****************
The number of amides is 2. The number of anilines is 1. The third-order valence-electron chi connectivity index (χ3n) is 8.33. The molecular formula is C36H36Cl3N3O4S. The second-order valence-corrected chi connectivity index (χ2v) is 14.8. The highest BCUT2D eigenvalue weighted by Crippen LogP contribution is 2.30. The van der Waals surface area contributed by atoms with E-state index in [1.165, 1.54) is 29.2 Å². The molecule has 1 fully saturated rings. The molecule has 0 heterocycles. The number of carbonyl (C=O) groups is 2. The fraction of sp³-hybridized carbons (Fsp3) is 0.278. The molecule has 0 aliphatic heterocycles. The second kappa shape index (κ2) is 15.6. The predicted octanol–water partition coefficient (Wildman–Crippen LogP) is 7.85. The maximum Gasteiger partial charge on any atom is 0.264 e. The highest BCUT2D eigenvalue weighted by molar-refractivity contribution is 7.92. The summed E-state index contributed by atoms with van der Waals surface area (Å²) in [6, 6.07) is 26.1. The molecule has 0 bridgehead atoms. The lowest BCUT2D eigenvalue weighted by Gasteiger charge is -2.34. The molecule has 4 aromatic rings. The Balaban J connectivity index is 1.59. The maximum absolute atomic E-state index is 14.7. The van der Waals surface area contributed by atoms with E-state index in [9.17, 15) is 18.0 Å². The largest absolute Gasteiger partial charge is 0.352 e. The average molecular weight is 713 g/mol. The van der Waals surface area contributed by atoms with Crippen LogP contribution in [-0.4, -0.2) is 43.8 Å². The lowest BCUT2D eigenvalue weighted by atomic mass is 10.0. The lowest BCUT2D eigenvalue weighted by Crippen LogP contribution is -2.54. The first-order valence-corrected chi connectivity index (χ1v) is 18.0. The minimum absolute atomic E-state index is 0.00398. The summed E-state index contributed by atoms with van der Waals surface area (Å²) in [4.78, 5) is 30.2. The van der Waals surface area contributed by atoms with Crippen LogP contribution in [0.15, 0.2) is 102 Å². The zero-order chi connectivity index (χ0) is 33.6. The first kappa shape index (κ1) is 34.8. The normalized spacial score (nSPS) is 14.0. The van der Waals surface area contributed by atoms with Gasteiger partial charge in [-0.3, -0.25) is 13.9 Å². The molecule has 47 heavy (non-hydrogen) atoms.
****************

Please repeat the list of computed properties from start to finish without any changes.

The number of amides is 2. The number of anilines is 1. The third-order valence-electron chi connectivity index (χ3n) is 8.33. The molecular formula is C36H36Cl3N3O4S. The second-order valence-corrected chi connectivity index (χ2v) is 14.8. The highest BCUT2D eigenvalue weighted by Crippen LogP contribution is 2.30. The van der Waals surface area contributed by atoms with E-state index in [1.165, 1.54) is 29.2 Å². The molecule has 1 fully saturated rings. The molecule has 0 heterocycles. The number of carbonyl (C=O) groups is 2. The fraction of sp³-hybridized carbons (Fsp3) is 0.278. The molecule has 0 aliphatic heterocycles. The second kappa shape index (κ2) is 15.6. The predicted octanol–water partition coefficient (Wildman–Crippen LogP) is 7.85. The maximum Gasteiger partial charge on any atom is 0.264 e. The highest BCUT2D eigenvalue weighted by molar-refractivity contribution is 7.92. The summed E-state index contributed by atoms with van der Waals surface area (Å²) in [6, 6.07) is 26.1. The molecule has 0 bridgehead atoms. The lowest BCUT2D eigenvalue weighted by Gasteiger charge is -2.34. The molecule has 4 aromatic rings. The Balaban J connectivity index is 1.59. The maximum absolute atomic E-state index is 14.7. The van der Waals surface area contributed by atoms with E-state index in [9.17, 15) is 18.0 Å². The largest absolute Gasteiger partial charge is 0.352 e. The average molecular weight is 713 g/mol. The van der Waals surface area contributed by atoms with Crippen LogP contribution in [-0.4, -0.2) is 43.8 Å². The lowest BCUT2D eigenvalue weighted by atomic mass is 10.0. The lowest BCUT2D eigenvalue weighted by Crippen LogP contribution is -2.54. The first-order valence-corrected chi connectivity index (χ1v) is 18.0. The minimum absolute atomic E-state index is 0.00398. The summed E-state index contributed by atoms with van der Waals surface area (Å²) in [4.78, 5) is 30.2. The van der Waals surface area contributed by atoms with Crippen LogP contribution in [0.15, 0.2) is 102 Å². The zero-order chi connectivity index (χ0) is 33.6. The first kappa shape index (κ1) is 34.8. The normalized spacial score (nSPS) is 14.0. The van der Waals surface area contributed by atoms with Gasteiger partial charge in [-0.3, -0.25) is 13.9 Å². The molecule has 47 heavy (non-hydrogen) atoms.